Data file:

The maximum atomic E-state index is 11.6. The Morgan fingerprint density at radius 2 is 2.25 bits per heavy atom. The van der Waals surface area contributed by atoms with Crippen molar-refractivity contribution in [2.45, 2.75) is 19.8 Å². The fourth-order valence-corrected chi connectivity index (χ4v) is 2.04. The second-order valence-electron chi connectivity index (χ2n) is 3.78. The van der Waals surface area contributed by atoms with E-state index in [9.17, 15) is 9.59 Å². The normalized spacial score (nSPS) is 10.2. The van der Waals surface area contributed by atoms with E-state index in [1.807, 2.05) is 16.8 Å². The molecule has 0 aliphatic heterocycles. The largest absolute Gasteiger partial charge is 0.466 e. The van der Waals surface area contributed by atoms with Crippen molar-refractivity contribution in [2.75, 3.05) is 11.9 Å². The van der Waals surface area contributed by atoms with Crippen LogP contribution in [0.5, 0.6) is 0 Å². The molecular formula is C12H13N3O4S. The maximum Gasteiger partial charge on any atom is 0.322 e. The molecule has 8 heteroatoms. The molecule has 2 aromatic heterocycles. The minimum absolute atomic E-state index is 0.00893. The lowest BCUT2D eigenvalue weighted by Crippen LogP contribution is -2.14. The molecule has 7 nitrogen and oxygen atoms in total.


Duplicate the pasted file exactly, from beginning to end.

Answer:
The maximum atomic E-state index is 11.6. The Morgan fingerprint density at radius 2 is 2.25 bits per heavy atom. The van der Waals surface area contributed by atoms with Crippen molar-refractivity contribution in [2.45, 2.75) is 19.8 Å². The fourth-order valence-corrected chi connectivity index (χ4v) is 2.04. The second-order valence-electron chi connectivity index (χ2n) is 3.78. The van der Waals surface area contributed by atoms with E-state index in [9.17, 15) is 9.59 Å². The normalized spacial score (nSPS) is 10.2. The van der Waals surface area contributed by atoms with E-state index in [1.807, 2.05) is 16.8 Å². The molecule has 0 aliphatic heterocycles. The largest absolute Gasteiger partial charge is 0.466 e. The van der Waals surface area contributed by atoms with Crippen molar-refractivity contribution in [2.75, 3.05) is 11.9 Å². The van der Waals surface area contributed by atoms with Crippen LogP contribution in [0.5, 0.6) is 0 Å². The molecular formula is C12H13N3O4S. The maximum Gasteiger partial charge on any atom is 0.322 e. The molecule has 8 heteroatoms. The molecule has 2 aromatic heterocycles. The minimum absolute atomic E-state index is 0.00893. The lowest BCUT2D eigenvalue weighted by Crippen LogP contribution is -2.14. The molecule has 7 nitrogen and oxygen atoms in total.